When trying to squeeze the very last bit of weight and performance out of a bike, some people turn to titanium bolts. Being just 56% of the density of steel, titanium can cut a lot of weight out the large amount of steel bolts that hold your bike together, yet Ti can be weaker when cut into bolts, giving safety concerns.
ProTi has a solution for that. By forging the bolt and not cutting it, the metal aligns itself with the end product better, creating a part that has all the weight savings of titanium, but retains the strength of a steel bolt. We took a first look at them in November, and recently picked up a kit to see how they stack up.
Ti bolts do not come cheap. ProTi’s FFR technology makes these some of the most expensive, but the forging makes them stronger so they can be used in more places. Take a look inside to see the cost vs weight savings, and decide for yourself if they can help make you faster…
At first glance, the ProTi bolts are well finished. We got our hands on a stem kit (6 bolts, M4x18mm) for $42, A brake caliper kit for two wheels (4 bolts, M6x16mm) for $32, and a set of disc rotor bolts for two wheels (12 bolts, M5x10mm) for $90. At this price, saving weight is just expected, but these things better look amazing too. Mounted to a Thomson stem, they do add a bit of visual beauty that is not present with the rough-finished stock steel bolts.
The $42 bolt kit installed on the Thomson 70mm X4 stem saved 10 grams. Most weight weenies try to shoot for $1 per gram of weight savings, so these are quite expensive. However, with their forging method that dramatically increases strength, these cannot just be simply compared to other CNC-machined Ti bolts.
Taking a close look at the bolts, you can see the finish quality present on the ProTi peices, as well as their strength. The two rotor bolts above were both installed once, and then removed. The titanium bolt on the left is what is included in a large manufacturer’s high-end brake, and is a standard machined titanium. I have found that many of these cut Ti bolts start to deform around the tool, even when just bringing them up to recommended torque. The ProTi bolt shows a better quality finish, as well as no deformation from an install and removal.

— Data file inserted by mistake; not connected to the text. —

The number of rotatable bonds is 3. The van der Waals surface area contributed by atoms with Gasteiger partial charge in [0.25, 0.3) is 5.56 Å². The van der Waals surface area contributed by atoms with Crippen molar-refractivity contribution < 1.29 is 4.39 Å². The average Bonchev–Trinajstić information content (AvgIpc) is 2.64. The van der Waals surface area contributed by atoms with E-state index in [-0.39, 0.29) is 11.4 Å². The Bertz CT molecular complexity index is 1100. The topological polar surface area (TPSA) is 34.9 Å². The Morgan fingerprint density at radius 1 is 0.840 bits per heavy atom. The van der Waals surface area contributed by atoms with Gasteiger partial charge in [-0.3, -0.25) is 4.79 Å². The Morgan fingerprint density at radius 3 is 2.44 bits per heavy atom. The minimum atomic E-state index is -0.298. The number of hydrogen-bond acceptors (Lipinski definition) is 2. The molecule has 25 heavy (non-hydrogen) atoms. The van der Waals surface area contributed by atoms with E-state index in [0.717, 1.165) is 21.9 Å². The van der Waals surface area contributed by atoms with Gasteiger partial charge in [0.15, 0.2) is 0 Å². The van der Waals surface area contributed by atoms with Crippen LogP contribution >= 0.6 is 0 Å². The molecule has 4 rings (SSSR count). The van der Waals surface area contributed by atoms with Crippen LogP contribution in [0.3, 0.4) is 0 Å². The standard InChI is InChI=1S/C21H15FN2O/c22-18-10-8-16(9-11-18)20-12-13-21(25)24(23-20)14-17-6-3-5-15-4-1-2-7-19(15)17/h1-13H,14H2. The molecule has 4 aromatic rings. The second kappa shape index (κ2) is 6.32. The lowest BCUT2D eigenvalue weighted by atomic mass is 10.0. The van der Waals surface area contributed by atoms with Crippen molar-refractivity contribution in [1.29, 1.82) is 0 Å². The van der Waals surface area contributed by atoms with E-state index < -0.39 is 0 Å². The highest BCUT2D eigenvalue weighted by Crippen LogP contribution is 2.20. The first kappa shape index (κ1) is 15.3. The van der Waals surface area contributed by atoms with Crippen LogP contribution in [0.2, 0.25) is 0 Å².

Knowing that these bolts cost a lot of money, and they need to be presented in a way that is worth that cost, the ProTi bolts come well packaged with a decal and instructions. While none of this matters once the bolts are installed, its nice to know that your expensive bolts are not coming in just some tape and bubble wrap.
Above, the ProTi caliper bolt kit ($32) is compared to a set of Shimano steel caliper fixing bolts. A savings of 17 grams is not too bad, and it shows that the larger bolts on the bike have a lot bigger return on investment for weight savings with titanium.
When looking at brake rotor bolts, there is a savings of just 5 grams per wheel. This means that at the rotor, the $90 kit for both wheels will save you 10 grams, or about 3 times the cost for the same savings as the caliper bolts. Once you get down to this level of weight savings, you really need to decide how important each gram is to your ride.
Titanium also has other properties besides a low weight that may be of interest to some riders. Ti does not corrode, and if you ride in salty environments, they may help keep your components from becoming permanently fused by ferrous oxide. The ProTi bolts are also available in standard Ti color, gold and blue. If you want to add a spice of color, these can be used in areas where anodized aluminum bolts are not strong enough.
The stem kit saves 9-10 (it was 10 when measured installed on the stem) grams for $42. The stem kit is where I begin to question the value of titanium bolt upgrades. Stems go through a very robust testing regiment to pass international standards, and the bolts can play a large part of the overall integrity of the stem. It is not just about the bolts being strong enough, but about being an entire system with the stem. Too much stiffness in the bolt could transfer stresses in ways not seen before, leading to a failure, or too little strength in the bolt could cause a direct failure. Even though the ProTi bolts are probably strong enough themselves, I’m not the kind of person that is too keen on risking another broken collarbone to save 9 grams.
The idea of replacing bolts with Ti to save weight has been argued for decades on bike forums across the internet. A definitive agreement will never be reached amongst riders whether geeking out the last gram of the ride, or a pre-race visit to the bathroom is going to provide a greater benefit. Obviously, these bolts are not for everyone, especially if you are on the “drop a deuce and ride” side of the argument, but if you love nerding out about the weight of your ride, ProTi FFR bolts are probably the best quality titanium out there.